As if the 50% failure rate for first marriages isn’t horrible enough, the failure rate of second marriages rises to a staggering 67%. You’d think after one divorce, we’d be better equipped to make a success of the second marriage. So, what’s the deal?
Turns out, there are many reasons why the deck is stacked against a second marriage. Let’s take expectations, for starters. Maybe our unrealistically high expectations have something to do with the subsequent divorce. After all, we know what went wrong in our first marriage, so we are adamantly certain we won’t make the same mistake again. But that doesn’t shield us from making a different mistake. Factoring in emotional growth (or lack thereof), and our own arrogance about not making the same mistake twice, and I think we might be inadvertently setting ourselves up for a fall.
Now, let’s get specific. And by specific, I mean baggage. Admit it, we all have baggage we take to our second marriage. Issues about finances, children, aging parents, self-esteem, and trust are some of the biggies. Ironically, these are likely to be the same issues you faced in the demise of your first marriage. They don’t actually disappear, do they? The list just gets reorganized. And this time, you might not solely be dealing with your own. Your second spouse will also be bringing his/her own baggage into the marriage. Children and step-children also come with baggage, and that can cause serious blended family issues.
In my experience, both personally and professionally, I’ve learned that a second divorce is typically not as traumatic as the first divorce. Rightly or wrongly, there’s usually less holding a second marriage together than there was in the first. Raising children, acquiring community property and community debt, adjusting to different religious beliefs, fielding criticism by friends and family are either non-issues the second time around, or they’re not as important. We think we’re free and clear of our own contribution to the demise of our prior marriage because we’ve apportioned all of the blame on our ex. Probably untrue, and likely unhealthy.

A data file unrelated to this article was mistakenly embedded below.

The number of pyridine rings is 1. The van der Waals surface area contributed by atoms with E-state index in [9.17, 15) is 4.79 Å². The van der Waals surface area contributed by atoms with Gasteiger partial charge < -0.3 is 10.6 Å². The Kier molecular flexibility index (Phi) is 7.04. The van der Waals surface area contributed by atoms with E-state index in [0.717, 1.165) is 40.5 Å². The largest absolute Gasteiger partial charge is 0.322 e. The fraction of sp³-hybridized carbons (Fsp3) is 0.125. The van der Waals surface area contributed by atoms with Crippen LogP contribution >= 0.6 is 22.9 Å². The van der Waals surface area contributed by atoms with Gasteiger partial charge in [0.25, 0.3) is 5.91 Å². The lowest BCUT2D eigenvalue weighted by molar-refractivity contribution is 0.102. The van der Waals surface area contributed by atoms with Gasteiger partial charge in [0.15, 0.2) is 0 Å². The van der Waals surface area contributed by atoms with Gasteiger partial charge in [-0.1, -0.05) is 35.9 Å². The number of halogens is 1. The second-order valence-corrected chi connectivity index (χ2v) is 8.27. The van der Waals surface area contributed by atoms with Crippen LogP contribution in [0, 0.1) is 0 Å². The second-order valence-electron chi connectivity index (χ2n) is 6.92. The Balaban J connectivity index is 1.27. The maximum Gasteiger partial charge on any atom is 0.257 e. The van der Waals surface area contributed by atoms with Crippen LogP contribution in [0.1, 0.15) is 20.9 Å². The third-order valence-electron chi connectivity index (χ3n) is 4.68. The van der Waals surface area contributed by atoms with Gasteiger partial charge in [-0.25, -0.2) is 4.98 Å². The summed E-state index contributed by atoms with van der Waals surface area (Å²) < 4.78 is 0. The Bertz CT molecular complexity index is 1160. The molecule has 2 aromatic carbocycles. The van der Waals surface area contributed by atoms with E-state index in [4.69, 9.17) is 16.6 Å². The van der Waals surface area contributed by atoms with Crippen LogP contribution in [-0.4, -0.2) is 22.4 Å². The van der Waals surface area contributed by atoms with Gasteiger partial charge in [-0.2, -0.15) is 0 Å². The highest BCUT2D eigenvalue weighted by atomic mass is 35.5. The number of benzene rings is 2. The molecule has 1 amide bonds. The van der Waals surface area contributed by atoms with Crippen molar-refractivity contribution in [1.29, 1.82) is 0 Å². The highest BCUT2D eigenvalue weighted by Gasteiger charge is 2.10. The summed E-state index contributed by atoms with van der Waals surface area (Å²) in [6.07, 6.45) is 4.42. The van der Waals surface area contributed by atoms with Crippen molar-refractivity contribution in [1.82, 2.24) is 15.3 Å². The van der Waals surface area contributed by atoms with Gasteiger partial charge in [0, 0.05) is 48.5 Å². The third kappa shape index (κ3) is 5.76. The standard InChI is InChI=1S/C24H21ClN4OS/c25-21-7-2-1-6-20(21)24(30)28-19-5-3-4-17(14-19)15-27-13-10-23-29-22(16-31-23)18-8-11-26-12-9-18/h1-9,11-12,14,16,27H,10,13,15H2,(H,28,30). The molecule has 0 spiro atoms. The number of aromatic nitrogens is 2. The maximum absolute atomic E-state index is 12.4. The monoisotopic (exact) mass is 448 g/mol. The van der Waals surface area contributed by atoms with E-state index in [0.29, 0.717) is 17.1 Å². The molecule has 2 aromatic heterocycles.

Another issue that contributes to a second divorce is financial strain. It’s not an exaggeration to state that divorce is expensive, especially when you factor in your obligation to pay child support and/or spousal support (alimony) to your ex, which could take a huge bite out of your income. Many second marriages fail for the singular reason that the partners cannot agree about their finances.
So, what’s the solution? In a word, the solution is time. Taking the time to fully understand what went wrong in your first marriage might help you to avoid making the same mistakes the second time around. Also, taking the time understand your new partner’s concerns (i.e., trust, jealousy, and guilt, to name a few) might help you both to recognize a potential problem, talk about it, and come up with a solution together.
Do you have a second marriage success story? I’d like to hear about it.